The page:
Post-Doctoral Fellows: The Sophie Davis Forum on Gender, Conflict Resolution and Peace
DR. TAL NITSAN
Dr. Tal Nitsán is a feminist scholar critically examining socio-cultural, global and local perspectives on the intersections between gender, violence, and law and society. Her interdisciplinary projects navigate between three main research sites: Israel/Palestine, Guatemala, and North America. Her research on transnational women’s human rights discourse in theory and practice offers a comparative perspective on the role of dignity and diversity in promoting social justice in Guatemala and Israel.
DR. NOA LEVY
Noa Levy is a Sophie Davis Post-Doctoral Fellow on Gender, Conflict Resolution and Peace at the Leonard Davis Institute for International Relations.
Her Ph.D. thesis on unaccompanied child and youth migration focused on regional mobility from Zimbabwe to the South African borderland, and investigated conceptualizations of childhood, youth and migration. She is currently working on emerging femininities and masculinities among unaccompanied migrating youth. Noa is teaching at the Department of Multidisciplinary Studies at Tel Hai Academic College.
The Sophie Davis Forum on Gender, Conflict Resolution and Peace
The Sophie Davis Forum on Gender, Conflict Resolution and Peace’s annual activity (2019-2020) was effected by the Covid-19 social distancing protocol. The following report reflects on events that took place, and others that we had to cancel and hope to hold in the coming academic year.
Overall, the forum engaged in four main endeavors:
1. Events on the topic of Gender and Conflict for teaching programs on campus. These events, created by the forum, were designed to invite students to engage with questions on gender and conflict, using their disciplinary framework and knowledge. Our goal is to encourage them to ask such questions within their own disciplines.
• Women Rewriting the Nation: A Comparative Study of Jordanian and Palestinian Feminist Writing (Dec 16). A lecture by Prof. Camelia Suleiman (Michigan State University) in collaboration with the M.A. Program in Conflict Research, Management and Resolution.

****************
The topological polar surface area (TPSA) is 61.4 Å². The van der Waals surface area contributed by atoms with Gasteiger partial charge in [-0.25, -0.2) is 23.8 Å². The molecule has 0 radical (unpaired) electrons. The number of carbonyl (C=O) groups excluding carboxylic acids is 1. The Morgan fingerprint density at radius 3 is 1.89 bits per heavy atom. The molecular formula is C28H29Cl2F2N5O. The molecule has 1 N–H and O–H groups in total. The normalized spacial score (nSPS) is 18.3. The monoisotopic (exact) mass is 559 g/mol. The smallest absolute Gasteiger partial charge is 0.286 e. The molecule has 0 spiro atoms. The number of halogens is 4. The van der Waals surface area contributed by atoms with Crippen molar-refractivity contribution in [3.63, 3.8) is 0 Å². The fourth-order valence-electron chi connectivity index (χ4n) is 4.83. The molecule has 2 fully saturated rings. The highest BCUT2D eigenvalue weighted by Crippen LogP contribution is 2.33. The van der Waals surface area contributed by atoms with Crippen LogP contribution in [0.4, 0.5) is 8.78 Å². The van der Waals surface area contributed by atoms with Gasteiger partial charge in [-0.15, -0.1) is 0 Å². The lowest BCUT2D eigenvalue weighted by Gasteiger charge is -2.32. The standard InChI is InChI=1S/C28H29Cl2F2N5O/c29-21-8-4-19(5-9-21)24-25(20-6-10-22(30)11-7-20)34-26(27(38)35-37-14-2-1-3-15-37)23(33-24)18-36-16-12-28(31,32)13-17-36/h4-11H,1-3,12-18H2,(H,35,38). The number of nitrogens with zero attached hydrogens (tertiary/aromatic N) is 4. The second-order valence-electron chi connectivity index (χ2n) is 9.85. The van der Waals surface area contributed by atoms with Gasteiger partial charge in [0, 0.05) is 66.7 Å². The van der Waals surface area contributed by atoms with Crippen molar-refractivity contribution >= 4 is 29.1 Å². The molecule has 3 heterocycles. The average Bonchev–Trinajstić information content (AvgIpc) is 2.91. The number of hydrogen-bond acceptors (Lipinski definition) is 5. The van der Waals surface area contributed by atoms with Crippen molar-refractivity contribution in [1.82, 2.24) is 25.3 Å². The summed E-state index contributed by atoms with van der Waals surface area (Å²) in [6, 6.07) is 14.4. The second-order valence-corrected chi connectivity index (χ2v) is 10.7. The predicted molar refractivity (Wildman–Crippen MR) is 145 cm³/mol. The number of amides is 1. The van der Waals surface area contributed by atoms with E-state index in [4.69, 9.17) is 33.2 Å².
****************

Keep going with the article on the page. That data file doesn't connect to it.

• “An Ordinary Life” (Dec 16) A screening of a documentary film about two asylum seekers (in Tel Aviv and in Berlin) with an introduction by The Sophie Davis Forum’s Dr. Noa Levy and followed by a discussion with the film directors and producers Gili Danon and Efrat Shalom Danon. The event was organized in collaboration with the M.A. program in International Development (Glocal).
• An Experts’ Panel on Gender Aspects of Conflicts and Conflict Resolution (Jan 6) organized in collaboration with the International Relations B.A. program (as a special event for the Introduction class).
2. A specialist Master’s course. Weaving Truth(s): Commissions, Victims and Witnesses from Gender and Participatory Perspectives (May 13-18) was supposed to be the anchor for our second semester’s activity, which unfortunately due to Covid-19, did not take place. With a planned delivery by international scholar activist, Dr. Arancha Garcia del Soto and organized as a combination of lectures and workshops, we aimed to offer an particularly exciting and inspiring learning experience, that would invite and allow M.A. students from various disciplines to explore questions related to gender and conflict resolution. In addition to classes, we organized:
• A public lecture: The Role of Women Exiles in Peace Processes, to be followed by a reception, in collaboration with the Swiss Center for Conflict Research, the Department of Sociology and Anthropology, and the Harry S. Truman Research Institute for the Advancement of Peace.
• A Davis scholars’ seminar on the topic: I Survived, I’m Here, I’m Alive: Breaking the Silence and/as a claim for Dignity and Respect (Paper by Dr. Tal Nitsán, The Sophie Davis Forum on Gender, Conflict Resolution and Peace, discussed by Dr. del Soto).
• A social get-together with the IR Masters’ students, meant to create additional interest and an opportunity for networking.
• A civil society activists’ get-together. This was initiated by activists from the Israel Women’s Network and the Center for Alternative Justice in order to expand scholarly discussion and explore local women’s experiences working in conflict and post-conflict situations.
December 16, 2019
Women and girls make up about 50% of the refugees, asylum seekers and internally displaced populations around the world. The majority of the migratory experiences they face—vulnerabilities, challenges, opportunities—are directly related and particular to the fact that they are women. Can refugee women create for themselves and their families, An Ordinary Life?
The documentary film ‘An Ordinary Life’ provided us with a rare glimpse into the struggles of two women-activists in their attempt to create a better life for themselves, their families, and refugee communities in Tel Aviv and in Berlin. The opening remarks were given by Noa Levy, Sophie Davis Forum on Gender and Conflict Resolution and Peace. The screening was followed by a conversation with the film directors Gili Danon and Efrat Shalom Danon. The Chair was Dr. Tal Nitsan from the Sophie Davis Forum on Gender, Conflict Resolution and Peace.
Israel, Germany 2019 | 55 minutes | English, Hebrew, German, Tigrinya | English subtitles